Beneficial circumstances and the dogged persistence of one legislator over many years intersected in this year’s legislative session in the form of Senate Bill 2659 — aka the Hemp Bill, which Gov. David Ige wisely signed into law.
Talk of legalizing hemp cultivation had kicked around the Legislature for many sessions, with state Rep. Cynthia Thielen keeping the conversation alive year to year. This spring, her fingerprints were only briefly on the measure in her official capacity — she was a last-minute replacement named to a conference committee tasked with working out differences between versions passed by the House and Senate. Fellow longtime “hempster” Sen. Mike Gabbard along with Sens. Russell Ruderman and Maile Shimabukuro were the legislation’s principal sponsors.
But it was satisfying to see Thielen as one of three “aye” votes that sent the matter back to both houses with a recommendation of passage. Lawmakers in both chambers voted unanimously to approve the bill. Sometimes, the good guys and the right ideas win out.
Bill supporters Sen. Sam Slom, Reps. Della Au Belatti and Cynthia Thielen and Sens. Mike Gabbard and Will Espero joing Gov. David Ige (seated) for the official bill signing on July 7.
Bill supporters Sen. Sam Slom, Reps. Della Au Belatti and Cynthia Thielen and Sens. Mike Gabbard and Will Espero join Gov. David Ige (seated) for the official bill signing on July 7.
Office of Gov. David Ige
Thielen’s advocacy for hemp cultivation in Hawaii stretches back 20 years, when her son challenged her to give it a fair evaluation as a potential replacement crop for dwindling sugar cane.
She liked what she found out — mostly. Hemp has an abundance of practical uses, common in many nations around the world, and a history of widespread cultivation in the United States that dates back to pre-Revolutionary War days. (Betsy Ross, it’s often said, used hemp fibers to make the first American flag.)
But as Thielen learned, hemp’s viability came to a screeching halt with the demonization of its close cousin, marijuana, in the 1930s. By 1957, the last legal hemp crop in the United States was harvested and 13 years later, hemp was made entirely illegal through the Controlled Substance Act.
It was all rather idiotic: Smoked or otherwise ingested, hemp cannot make a user high. It simply lacks the trippy chemistry of marijuana — a pesky fact successfully glossed over by those with a financial interest in keeping hemp off the market or simply a desire to appear tough on drugs.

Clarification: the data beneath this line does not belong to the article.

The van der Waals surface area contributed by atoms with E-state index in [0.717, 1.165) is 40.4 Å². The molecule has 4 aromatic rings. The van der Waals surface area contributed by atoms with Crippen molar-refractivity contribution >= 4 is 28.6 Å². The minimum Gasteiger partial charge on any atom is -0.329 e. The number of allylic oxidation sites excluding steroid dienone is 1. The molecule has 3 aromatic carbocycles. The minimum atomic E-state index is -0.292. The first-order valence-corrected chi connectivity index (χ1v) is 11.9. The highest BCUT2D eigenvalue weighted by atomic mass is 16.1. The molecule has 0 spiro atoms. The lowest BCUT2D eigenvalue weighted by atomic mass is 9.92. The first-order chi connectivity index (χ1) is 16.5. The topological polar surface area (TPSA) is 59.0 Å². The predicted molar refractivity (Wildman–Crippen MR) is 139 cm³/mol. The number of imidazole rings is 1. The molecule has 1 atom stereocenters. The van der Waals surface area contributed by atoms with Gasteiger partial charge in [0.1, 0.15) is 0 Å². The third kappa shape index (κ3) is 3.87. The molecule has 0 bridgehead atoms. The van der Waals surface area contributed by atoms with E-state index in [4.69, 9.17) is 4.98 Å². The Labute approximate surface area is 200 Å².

Agricultural Hemp Act of 2014
Rehabilitating hemp’s image has proven more difficult than might have been expected. But in recent years, that’s finally started to change. The Agricultural Hemp Act of 2014 allowed states and research institutions to begin legally cultivating hemp through research programs, with sales of hemp fiber, stalks, leaves and seeds from those programs permissible in the open market.
The University of Hawaii launched a modest pilot program under the law. But the bill signed by Ige allows the Department of Agriculture to develop a program much more like a successful effort in Kentucky, where cultivation licenses have been awarded to some 20 grow operations around the state.
Kentucky and Hawaii are now among nine states developing and managing such programs, though not all allow for sale of the hemp grown through those research operations, as Hawaii smartly does. Other states, including Oregon, Colorado and Vermont, have simply passed state laws allowing hemp cultivation and are counting on a lack of enforcement of federal law, which still considers hemp illegal.
Since the last big sugar farm on Maui, Alexander & Baldwin’s Hawaiian Commercial & Sugar Co., announced in January that it would cease operations after the current growing season is completed, there has been endless speculation about what will be done with its 36,000 acres. Likewise, what would become of its 650 workers?